Nearby NYMEX WTI crude oil futures fell 5.72% in Q1 2023, with the ICE Brent futures declining 6.91%. WTI and Brent are the benchmarks for the traditional energy commodity that powers the world.
After reaching over $130 per barrel in March 2022 for the first time since 2008, crude oil futures have made lower highs and lower lows, declining to bottoms in March 2023. The NYMEX WTI futures reached a low of $64.12, and the Brent futures fell to $70.12 per barrel. On Sunday, April 2, while the worldwide oil futures markets were not operating, OPEC+ announced a surprise over one million barrel per day production cut. When the futures markets opened, WTI and Brent futures gapped higher to over the $80 per barrel level.
In 2022, the U.S. administration facing the highest oil prices in fourteen years, sold an unprecedented amount of petroleum from the U.S. Strategic Petroleum Reserves. As of April 7, the U.S. SPR was 369.6 million barrels, the lowest level since November 1983. With oil prices rising again, the administration has fewer options to suppress prices after selling over 200 million barrels. Meanwhile, natural gas, another critical traditional energy commodity, rose to over $10 per MMBtu in August 2022, the highest price since 2008. Since then, the price has plunged to below $2 in March 2023 and was sitting near the $2 level on Friday, April 14.
Crude oil prices have taken off on the upside, and the volatile natural gas futures market could follow over the coming months.
The U.S. ceded oil’s pricing power to a cartel, and Russia
- S. daily petroleum production rose to a record 13.2 million barrels per day in late 2019 and early 2020.
- As of April 7, 2023, U.S. output stood at 12.3 mbpd.
- The Biden administration supports alternative and renewable energy, inhibiting traditional fossil fuels to address climate change.
- Crude oil and fossil fuels continue to power the world.
- OPEC and its most influential cooperating non-member, Russia, have become the dominant force for global oil pricing.
SPR sales and a missed opportunity
- Russia’s invasion of Ukraine caused WTI and Brent crude oil prices, the worldwide benchmarks, to soar to over $130 per barrel in March 2022.
- The Biden Administration authorized the sale of an unprecedented amount of crude oil from the U.S. Strategic Petroleum Reserve in 2022.
- The U.S. SPR fell to 369.6 million barrels as of April 7, 2023, the lowest level since November 1983.
- In October 2022, the Biden administration had told markets it would buy the replace the sales, made at an average of $96 per barrel, when “prices are at or below about $67 to $72 per barrel, adding to global demand when prices are around that range.”
- In March, NYMEX crude oil fell to $64.12 per barrel, and Brent futures reached a $70.12 low.
- The administration did not purchase any crude oil during the selloff, and the data from March and April showed the SPR inventory declined during March’s final week.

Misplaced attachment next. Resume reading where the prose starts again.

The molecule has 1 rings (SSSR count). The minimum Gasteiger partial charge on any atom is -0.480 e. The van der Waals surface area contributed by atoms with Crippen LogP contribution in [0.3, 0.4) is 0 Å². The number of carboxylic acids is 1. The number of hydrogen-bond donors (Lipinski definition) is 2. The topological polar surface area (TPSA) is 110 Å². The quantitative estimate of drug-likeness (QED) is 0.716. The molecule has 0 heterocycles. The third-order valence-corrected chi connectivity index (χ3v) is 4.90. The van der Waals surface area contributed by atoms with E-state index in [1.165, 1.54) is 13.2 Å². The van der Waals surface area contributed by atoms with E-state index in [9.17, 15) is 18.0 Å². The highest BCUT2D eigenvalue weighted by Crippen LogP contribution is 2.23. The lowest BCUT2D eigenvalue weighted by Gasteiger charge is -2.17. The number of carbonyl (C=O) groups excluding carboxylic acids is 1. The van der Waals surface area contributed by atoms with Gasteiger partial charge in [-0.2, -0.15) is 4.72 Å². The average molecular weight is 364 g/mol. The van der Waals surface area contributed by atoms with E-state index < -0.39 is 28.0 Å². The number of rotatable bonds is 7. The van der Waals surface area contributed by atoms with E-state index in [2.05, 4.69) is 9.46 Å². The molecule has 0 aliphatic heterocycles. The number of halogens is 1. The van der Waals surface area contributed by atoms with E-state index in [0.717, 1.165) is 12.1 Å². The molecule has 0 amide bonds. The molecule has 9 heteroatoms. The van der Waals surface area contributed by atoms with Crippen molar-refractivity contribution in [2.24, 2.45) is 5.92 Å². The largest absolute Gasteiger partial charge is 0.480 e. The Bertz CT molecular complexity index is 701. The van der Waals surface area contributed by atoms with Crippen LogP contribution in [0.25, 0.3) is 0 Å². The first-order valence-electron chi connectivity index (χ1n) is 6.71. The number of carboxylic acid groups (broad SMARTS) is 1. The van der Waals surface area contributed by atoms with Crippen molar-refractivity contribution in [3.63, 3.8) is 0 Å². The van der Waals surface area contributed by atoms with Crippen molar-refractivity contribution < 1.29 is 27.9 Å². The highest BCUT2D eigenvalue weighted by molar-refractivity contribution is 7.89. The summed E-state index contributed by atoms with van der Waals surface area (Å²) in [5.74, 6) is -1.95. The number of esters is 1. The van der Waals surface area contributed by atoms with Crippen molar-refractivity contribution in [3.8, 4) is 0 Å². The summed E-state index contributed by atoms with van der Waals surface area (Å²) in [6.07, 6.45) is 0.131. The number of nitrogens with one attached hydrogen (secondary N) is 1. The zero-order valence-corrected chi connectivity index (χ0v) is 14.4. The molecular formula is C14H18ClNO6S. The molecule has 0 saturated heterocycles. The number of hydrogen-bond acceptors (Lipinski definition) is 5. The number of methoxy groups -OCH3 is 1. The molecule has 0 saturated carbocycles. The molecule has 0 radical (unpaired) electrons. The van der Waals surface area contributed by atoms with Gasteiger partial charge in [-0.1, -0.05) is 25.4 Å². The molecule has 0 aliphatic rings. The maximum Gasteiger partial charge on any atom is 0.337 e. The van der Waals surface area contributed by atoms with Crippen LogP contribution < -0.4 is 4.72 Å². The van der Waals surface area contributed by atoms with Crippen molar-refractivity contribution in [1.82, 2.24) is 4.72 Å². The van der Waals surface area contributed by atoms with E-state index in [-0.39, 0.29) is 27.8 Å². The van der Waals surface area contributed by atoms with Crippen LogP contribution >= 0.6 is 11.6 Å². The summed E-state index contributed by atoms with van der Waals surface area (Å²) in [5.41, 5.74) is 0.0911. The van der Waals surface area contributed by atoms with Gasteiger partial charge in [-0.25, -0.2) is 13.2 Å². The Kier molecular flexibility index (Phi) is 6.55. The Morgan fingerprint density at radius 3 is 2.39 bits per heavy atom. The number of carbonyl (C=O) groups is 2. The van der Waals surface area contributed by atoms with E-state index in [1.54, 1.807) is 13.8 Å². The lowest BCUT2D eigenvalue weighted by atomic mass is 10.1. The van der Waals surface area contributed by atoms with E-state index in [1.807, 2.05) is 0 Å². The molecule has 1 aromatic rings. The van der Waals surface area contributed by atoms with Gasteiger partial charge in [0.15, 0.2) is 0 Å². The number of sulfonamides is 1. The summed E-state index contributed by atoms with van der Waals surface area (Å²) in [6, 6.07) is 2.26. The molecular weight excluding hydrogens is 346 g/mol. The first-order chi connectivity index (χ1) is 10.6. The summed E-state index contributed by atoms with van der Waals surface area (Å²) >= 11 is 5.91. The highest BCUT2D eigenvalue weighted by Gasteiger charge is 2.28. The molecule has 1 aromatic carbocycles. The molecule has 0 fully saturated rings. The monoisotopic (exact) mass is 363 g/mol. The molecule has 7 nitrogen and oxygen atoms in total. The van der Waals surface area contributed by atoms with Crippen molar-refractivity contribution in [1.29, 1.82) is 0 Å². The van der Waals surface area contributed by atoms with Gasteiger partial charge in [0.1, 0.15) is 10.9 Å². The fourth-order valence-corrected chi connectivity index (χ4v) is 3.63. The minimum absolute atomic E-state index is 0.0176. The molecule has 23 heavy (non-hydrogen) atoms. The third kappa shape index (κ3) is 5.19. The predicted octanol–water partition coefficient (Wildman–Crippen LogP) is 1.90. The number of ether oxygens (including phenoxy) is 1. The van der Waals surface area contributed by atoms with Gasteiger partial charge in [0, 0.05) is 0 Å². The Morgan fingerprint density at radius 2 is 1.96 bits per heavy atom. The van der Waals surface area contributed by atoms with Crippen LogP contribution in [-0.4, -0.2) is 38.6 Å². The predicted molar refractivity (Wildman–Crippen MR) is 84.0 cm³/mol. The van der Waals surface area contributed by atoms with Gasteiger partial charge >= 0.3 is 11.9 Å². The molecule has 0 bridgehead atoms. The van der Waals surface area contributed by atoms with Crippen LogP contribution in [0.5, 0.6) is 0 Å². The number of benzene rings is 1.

- Q1 is typically a weak price period as gasoline demand is seasonally low.
Seasonality as OPEC+ tightens the screws
- On April 2, 2023, OPEC+ announced a surprise production cut of more than one million barrels per day.
- WTI and Brent futures gapped higher to over $80 per barrel, reversing the bearish trend that had been in place since the March 2022 high.
- The U.S. gasoline market is entering the 2023 peak driving season, where fuel demand increases.
- Without any buying for the SPR when crude oil fell to the administration’s target range, the U.S. has far fewer barrels to combat rising petroleum prices over the coming weeks and months.
- OPEC+ has tightened the economic screws on the U.S. as rising oil and fuel prices increase inflationary pressures.
Traditional energy offers upside- The U.S. administration should have followed Warren Buffett
- Crude oil and oil product prices have moved higher from the March lows and since the end of Q1 2023.
- The XLE closed Q1 at $82.83 after reaching a $75.36 low in March 2023. At nearly $87 per share on April 14, XLE was around 15.5% higher than the March low and 5% higher in Q2.
- Warren Buffett bought OXY shares during the selloff in the crude oil and related shares. Berkshire Hathaway added to its “already large Occidental Petroleum stake,” adding 5.8 million shares at prices from $59.85 to $61.90 in early March. OXY shares were higher at over $64 on April 14.
- The Biden administration missed an opportunity when crude oil fell below $70 per barrel, but value investor Warren Buffett was not asleep at the wheel.
Energy is a supply-side issue that can stoke inflation that is beyond the central banks’ reach
- Rising traditional energy prices are a supply-side economic issue beyond the reach of the Fed’s monetary policy path.
- Rising oil prices increase costs for most businesses and individuals.
- CPI and PPI will likely increase with crude oil and oil product prices.
- After the recent bank failures, the central bank may need to curb its enthusiasm for rate hikes.
- Elevated CPI and PPI means inflation is above the Fed Funds rate, keeping real interest rates in negative territory.
- The trend in petroleum and oil-related companies has turned bullish, and value investor Warren Buffett is on board for the ride. Meanwhile, the administration will lament missing an opportunity that could have tragic economic consequences.
Thanks for reading, and stay tuned for the next edition of the Tradier Rundown!